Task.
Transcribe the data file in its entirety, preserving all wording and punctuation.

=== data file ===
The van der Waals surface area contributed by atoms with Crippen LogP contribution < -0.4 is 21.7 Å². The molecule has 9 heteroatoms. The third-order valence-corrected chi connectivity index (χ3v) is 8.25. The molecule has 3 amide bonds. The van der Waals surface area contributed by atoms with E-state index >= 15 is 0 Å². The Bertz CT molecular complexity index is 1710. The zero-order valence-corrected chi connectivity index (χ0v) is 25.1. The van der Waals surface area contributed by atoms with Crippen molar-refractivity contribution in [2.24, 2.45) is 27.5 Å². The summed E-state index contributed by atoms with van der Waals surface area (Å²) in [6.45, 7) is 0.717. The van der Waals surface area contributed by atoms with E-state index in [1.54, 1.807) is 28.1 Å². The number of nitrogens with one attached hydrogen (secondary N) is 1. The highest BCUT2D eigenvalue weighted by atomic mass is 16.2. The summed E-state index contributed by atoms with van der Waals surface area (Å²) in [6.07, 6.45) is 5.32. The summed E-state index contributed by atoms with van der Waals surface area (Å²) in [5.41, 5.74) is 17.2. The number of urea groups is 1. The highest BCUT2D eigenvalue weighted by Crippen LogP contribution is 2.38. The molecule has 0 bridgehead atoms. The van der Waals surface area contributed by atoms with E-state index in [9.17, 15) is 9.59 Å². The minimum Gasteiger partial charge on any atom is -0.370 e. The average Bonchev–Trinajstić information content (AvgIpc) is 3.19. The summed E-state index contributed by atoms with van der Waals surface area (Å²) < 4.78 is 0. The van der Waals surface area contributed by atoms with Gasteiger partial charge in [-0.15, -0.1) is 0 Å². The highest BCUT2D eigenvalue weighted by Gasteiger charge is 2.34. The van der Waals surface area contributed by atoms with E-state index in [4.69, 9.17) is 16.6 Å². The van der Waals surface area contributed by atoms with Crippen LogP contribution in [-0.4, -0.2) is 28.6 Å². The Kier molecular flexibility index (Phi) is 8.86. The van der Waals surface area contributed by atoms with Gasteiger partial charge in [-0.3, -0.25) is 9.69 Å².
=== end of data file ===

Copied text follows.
The van der Waals surface area contributed by atoms with Crippen LogP contribution < -0.4 is 21.7 Å². The molecule has 9 heteroatoms. The third-order valence-corrected chi connectivity index (χ3v) is 8.25. The molecule has 3 amide bonds. The van der Waals surface area contributed by atoms with E-state index >= 15 is 0 Å². The Bertz CT molecular complexity index is 1710. The zero-order valence-corrected chi connectivity index (χ0v) is 25.1. The van der Waals surface area contributed by atoms with Crippen molar-refractivity contribution in [2.24, 2.45) is 27.5 Å². The summed E-state index contributed by atoms with van der Waals surface area (Å²) in [6.45, 7) is 0.717. The van der Waals surface area contributed by atoms with E-state index in [1.54, 1.807) is 28.1 Å². The number of nitrogens with one attached hydrogen (secondary N) is 1. The highest BCUT2D eigenvalue weighted by atomic mass is 16.2. The summed E-state index contributed by atoms with van der Waals surface area (Å²) in [6.07, 6.45) is 5.32. The summed E-state index contributed by atoms with van der Waals surface area (Å²) in [5.41, 5.74) is 17.2. The number of urea groups is 1. The highest BCUT2D eigenvalue weighted by Crippen LogP contribution is 2.38. The molecule has 0 bridgehead atoms. The van der Waals surface area contributed by atoms with E-state index in [9.17, 15) is 9.59 Å². The minimum Gasteiger partial charge on any atom is -0.370 e. The average Bonchev–Trinajstić information content (AvgIpc) is 3.19. The summed E-state index contributed by atoms with van der Waals surface area (Å²) < 4.78 is 0. The van der Waals surface area contributed by atoms with Gasteiger partial charge in [-0.15, -0.1) is 0 Å². The highest BCUT2D eigenvalue weighted by Gasteiger charge is 2.34. The van der Waals surface area contributed by atoms with E-state index in [4.69, 9.17) is 16.6 Å². The van der Waals surface area contributed by atoms with Crippen LogP contribution in [-0.4, -0.2) is 28.6 Å². The Kier molecular flexibility index (Phi) is 8.86. The van der Waals surface area contributed by atoms with Gasteiger partial charge in [-0.3, -0.25) is 9.69 Å².